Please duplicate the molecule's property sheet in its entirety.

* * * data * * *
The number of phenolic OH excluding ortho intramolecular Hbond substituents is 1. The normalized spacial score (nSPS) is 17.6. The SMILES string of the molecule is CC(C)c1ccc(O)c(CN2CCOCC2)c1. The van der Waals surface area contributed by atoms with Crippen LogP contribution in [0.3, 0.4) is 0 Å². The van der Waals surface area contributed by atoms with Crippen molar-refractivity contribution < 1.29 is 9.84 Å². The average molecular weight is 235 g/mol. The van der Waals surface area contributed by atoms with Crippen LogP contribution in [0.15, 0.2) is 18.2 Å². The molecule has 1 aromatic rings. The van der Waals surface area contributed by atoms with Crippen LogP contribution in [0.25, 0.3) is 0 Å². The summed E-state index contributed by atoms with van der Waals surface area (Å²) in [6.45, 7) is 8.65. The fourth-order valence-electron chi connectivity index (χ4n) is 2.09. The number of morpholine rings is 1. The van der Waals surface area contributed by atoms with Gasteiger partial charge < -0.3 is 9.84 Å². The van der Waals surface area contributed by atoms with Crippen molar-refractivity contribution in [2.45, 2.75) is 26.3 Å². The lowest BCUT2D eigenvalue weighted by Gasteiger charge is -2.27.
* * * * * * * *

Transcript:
The number of phenolic OH excluding ortho intramolecular Hbond substituents is 1. The normalized spacial score (nSPS) is 17.6. The SMILES string of the molecule is CC(C)c1ccc(O)c(CN2CCOCC2)c1. The van der Waals surface area contributed by atoms with Crippen LogP contribution in [0.3, 0.4) is 0 Å². The van der Waals surface area contributed by atoms with Crippen molar-refractivity contribution < 1.29 is 9.84 Å². The average molecular weight is 235 g/mol. The van der Waals surface area contributed by atoms with Crippen LogP contribution in [0.15, 0.2) is 18.2 Å². The molecule has 1 aromatic rings. The van der Waals surface area contributed by atoms with Crippen LogP contribution in [0.25, 0.3) is 0 Å². The summed E-state index contributed by atoms with van der Waals surface area (Å²) in [6.45, 7) is 8.65. The fourth-order valence-electron chi connectivity index (χ4n) is 2.09. The number of morpholine rings is 1. The van der Waals surface area contributed by atoms with Gasteiger partial charge < -0.3 is 9.84 Å². The van der Waals surface area contributed by atoms with Crippen molar-refractivity contribution in [2.45, 2.75) is 26.3 Å². The lowest BCUT2D eigenvalue weighted by Gasteiger charge is -2.27.